Refusal of Recommended Chemotherapy for Ovarian Cancer: Risk Factors and Outcomes; a National Cancer Data Base Study
Objective: To identify risk factors associated with refusal of recommended chemotherapy and its impact on patients with epithelial ovarian cancer (EOC). Methods: We identified patients in the National Cancer Data Base diagnosed with EOC from January 1998 to December 2011. Patients who refused chemotherapy were identified and compared with those who received recommended, multiagent chemotherapy. Univariate and multivariable analyses were performed using chi-square test with Bonferroni correction, binary logistic regression, logrank test, and Cox proportional hazards modeling. The threshold for statistical significance was set at a P value of less than 0.05. Results: From a cohort of 147,713 eligible patients, 2,707 refused chemotherapy. These patients were compared with 92,212 patients who received recommended multiagent chemotherapy. Older age, more medical comorbidities, not having insurance, and later year of diagnosis were directly and significantly associated with chemotherapy refusal when analyzed using multivariable logistic regression. In addition, lower-than-expected facility adherence to NCCN Clinical Practice Guidelines in Oncology (NCCN Guidelines) for Ovarian Cancer, treatment at low-volume center, lower grade, and higher stage were all significantly and independently associated with chemotherapy refusal. Median overall survival of patients who received multiagent chemotherapy was significantly longer than that of those who refused chemotherapy (43 vs 4.8 months; P<.0005). After controlling for known patient, facility, and disease prognostic factors, chemotherapy refusal is significantly associated with increased risk of death. Conclusions: Refusal of recommended chemotherapy carries significant risk of early death from ovarian cancer. Our data demonstrate that the decision to refuse chemotherapy is multifactorial and, in addition to unalterable factors (eg, stage/grade, age), involves factors that can be changed, including facility type and payor. Efforts at addressing these discrepancies in care can improve compliance with chemotherapy recommendations in the NCCN Guidelines for Ovarian Cancer and outcomes.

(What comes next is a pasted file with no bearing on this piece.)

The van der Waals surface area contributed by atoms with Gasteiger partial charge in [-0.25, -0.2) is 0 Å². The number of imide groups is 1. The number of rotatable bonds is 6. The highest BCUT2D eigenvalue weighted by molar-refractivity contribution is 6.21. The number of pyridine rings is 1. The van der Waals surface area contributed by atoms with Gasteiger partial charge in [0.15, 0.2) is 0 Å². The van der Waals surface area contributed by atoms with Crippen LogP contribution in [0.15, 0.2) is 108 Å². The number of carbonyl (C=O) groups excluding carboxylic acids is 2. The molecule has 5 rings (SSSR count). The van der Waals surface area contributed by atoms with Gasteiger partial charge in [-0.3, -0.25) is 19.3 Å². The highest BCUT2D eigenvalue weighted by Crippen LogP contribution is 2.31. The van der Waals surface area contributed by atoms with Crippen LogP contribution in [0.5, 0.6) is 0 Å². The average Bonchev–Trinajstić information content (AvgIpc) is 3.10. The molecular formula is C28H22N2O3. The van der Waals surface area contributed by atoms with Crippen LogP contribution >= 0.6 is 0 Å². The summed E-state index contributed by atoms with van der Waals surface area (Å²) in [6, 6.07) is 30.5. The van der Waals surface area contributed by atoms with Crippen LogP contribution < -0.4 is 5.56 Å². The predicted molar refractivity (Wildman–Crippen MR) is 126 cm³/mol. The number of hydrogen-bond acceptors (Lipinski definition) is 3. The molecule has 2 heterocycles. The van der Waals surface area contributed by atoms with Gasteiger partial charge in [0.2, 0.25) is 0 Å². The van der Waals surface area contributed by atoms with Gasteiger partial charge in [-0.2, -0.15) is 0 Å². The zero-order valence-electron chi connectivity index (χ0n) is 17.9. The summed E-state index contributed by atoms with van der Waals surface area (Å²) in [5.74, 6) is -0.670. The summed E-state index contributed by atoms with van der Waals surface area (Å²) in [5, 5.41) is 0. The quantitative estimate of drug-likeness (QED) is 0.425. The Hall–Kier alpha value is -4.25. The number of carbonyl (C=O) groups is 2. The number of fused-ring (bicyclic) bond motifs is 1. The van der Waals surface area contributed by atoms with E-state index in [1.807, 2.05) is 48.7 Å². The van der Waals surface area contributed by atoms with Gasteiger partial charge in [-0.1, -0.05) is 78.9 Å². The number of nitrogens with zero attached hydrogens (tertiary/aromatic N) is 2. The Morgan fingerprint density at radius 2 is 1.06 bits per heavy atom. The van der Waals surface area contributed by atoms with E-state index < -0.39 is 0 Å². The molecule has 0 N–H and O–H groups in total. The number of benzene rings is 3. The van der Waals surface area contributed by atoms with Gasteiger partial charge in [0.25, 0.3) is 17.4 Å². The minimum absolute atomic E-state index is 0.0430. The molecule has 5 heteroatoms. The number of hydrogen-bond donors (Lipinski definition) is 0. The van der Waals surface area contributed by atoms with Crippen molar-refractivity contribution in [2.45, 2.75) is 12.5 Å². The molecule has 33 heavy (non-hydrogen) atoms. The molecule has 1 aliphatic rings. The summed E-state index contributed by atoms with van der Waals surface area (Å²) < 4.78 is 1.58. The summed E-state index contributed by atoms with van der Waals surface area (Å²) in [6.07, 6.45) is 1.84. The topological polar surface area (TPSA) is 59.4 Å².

This activity has been designed to meet the educational needs of physicians and nurses involved in the management of patients with cancer.
Upon completion of this activity, participants will be able to:
- Identify risk factors associated with refusal of recommended chemotherapy in patients with ovarian cancer
- Describe the impact on patient outcomes related to refusal of recommended chemotherapy in patients with ovarian cancer
Disclosure of Relevant Financial Relationships
All faculty and activity planners participating in NCCN continuing education activities are expected to disclose any relevant financial relationships with a commercial interest as defined by the ACCME’s, ANCC’s, and ACPE’s Standards for Commercial Support. All faculty presentations have been reviewed for adherence to the ACCME’s Criterion 7: The provider develops activities/educational interventions independent of commercial interests (SCS 1, 2, and 6) by experts on the topics. Full disclosure of faculty relationships will be made prior to the activity.